St Andrews Lutheran College, which is owned and operated by The Lutheran Church of Australia, Queensland District offers its program of Christian education to all applicants regardless of ethnic origin, gender, religion, ability or disability, provided that:
- through enrolment procedures, parents seeking enrolment for their child/children undertake to support willingly and freely the stated purposes of St Andrews Lutheran College
- adequate space and resources are available, or where required, the consideration of a reasonable adjustment has been made
- full disclosure in response to the matters and questions raised on the enrolment form and in the enrolment interview
Priority of Enrolment
The current enrolment priorities are:
- Children of practising Lutheran families
- Children in receipt of a Secondary School Scholarship
- Siblings of students already attending the College or children who attended the Pre-Prep program for a minimum of 2 days per week at the St Andrews Lutheran College Early Learning Centre, in order of application.
- Children and/or grandchildren of permanent staff members or children of past students of the College, in order of application.
- New applicants
All applicants may be affected by date of application within each enrolment priority.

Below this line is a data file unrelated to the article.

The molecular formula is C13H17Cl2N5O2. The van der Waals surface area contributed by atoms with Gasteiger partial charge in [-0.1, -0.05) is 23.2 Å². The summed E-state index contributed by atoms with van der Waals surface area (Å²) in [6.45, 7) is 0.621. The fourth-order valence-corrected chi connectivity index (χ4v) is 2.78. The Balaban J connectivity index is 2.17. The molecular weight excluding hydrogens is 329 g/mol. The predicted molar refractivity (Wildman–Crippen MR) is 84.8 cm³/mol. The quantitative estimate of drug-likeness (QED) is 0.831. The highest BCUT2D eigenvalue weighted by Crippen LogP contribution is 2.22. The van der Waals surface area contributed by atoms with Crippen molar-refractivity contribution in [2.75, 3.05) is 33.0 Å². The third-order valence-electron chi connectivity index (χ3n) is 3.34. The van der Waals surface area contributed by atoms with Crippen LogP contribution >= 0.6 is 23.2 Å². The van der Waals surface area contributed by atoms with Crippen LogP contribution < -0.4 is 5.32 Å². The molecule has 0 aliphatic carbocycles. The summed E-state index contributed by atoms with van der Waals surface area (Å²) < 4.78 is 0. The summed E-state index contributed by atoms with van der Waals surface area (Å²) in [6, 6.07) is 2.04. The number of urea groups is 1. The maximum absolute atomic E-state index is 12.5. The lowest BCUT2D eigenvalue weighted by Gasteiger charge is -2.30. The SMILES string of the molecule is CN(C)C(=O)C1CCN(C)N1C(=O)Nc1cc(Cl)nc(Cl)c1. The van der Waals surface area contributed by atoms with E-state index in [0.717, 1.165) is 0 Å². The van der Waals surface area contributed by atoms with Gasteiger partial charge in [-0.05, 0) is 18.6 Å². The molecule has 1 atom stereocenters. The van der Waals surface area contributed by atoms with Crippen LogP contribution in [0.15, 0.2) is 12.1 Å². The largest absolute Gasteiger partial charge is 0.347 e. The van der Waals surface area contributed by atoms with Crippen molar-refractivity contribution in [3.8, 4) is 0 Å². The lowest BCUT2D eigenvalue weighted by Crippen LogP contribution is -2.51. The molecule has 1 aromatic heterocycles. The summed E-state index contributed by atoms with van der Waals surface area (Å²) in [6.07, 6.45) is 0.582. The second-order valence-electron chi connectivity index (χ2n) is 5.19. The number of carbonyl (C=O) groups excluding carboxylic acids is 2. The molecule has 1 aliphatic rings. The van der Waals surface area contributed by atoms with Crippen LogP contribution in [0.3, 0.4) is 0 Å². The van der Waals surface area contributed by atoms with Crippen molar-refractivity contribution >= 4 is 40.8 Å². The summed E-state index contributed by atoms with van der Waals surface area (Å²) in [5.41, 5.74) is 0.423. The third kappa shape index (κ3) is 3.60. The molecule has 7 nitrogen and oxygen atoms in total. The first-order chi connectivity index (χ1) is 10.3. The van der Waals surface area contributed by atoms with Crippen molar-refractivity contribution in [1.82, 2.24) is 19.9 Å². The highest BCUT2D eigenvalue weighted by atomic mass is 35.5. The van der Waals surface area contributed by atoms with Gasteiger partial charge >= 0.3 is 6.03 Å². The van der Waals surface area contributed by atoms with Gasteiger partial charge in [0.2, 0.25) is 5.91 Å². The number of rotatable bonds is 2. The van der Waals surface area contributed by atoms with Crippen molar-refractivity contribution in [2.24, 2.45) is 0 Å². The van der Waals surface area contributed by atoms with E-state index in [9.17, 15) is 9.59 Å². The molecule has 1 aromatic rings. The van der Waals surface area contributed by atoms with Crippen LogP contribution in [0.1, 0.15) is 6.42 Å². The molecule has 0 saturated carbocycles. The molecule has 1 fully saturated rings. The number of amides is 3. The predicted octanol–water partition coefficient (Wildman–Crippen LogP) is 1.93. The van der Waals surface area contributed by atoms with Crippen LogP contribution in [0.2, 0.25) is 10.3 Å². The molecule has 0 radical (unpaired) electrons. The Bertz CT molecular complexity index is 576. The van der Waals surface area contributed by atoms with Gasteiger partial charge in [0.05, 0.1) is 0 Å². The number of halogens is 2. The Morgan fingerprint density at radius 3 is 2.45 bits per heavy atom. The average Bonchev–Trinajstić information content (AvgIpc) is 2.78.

Notwithstanding the above order of preference, no student shall be regarded as having automatic right of acceptance. Priority of enrolment is to be at the discretion of the Principal.
Enrolment priorities will be determined from time to time by The College Council.
The entry age for Prep requires that a child turn 5 years of age by June 30 in the year of entry.
The Principal of College has discretion in the following circumstances:
A child may be enrolled in the preparatory year the College if:
(a) The child will be at least 5 years on or before 30 June in the proposed year of attendance at the College; and
(b) The Principal or delegate is satisfied the child is ready for and meets the selection criteria as published.
What is School Readiness?
All students enter the Preparatory year with different levels of ability and experiences. However, there are a number of developmental and environmental indicators and skills which can help to support children enter and sustain school life successfully. School readiness is related not only to specific pre-literacy and pre-numeracy skills, it includes physical health, social and emotional adjustment, independence, the child’s approach to learning and their level of language, cognition and general knowledge.
The holistic nature of the students and his/her approach to learning is the paramount concern when assessing readiness. The areas of development that may be considered, include but not confined to, are: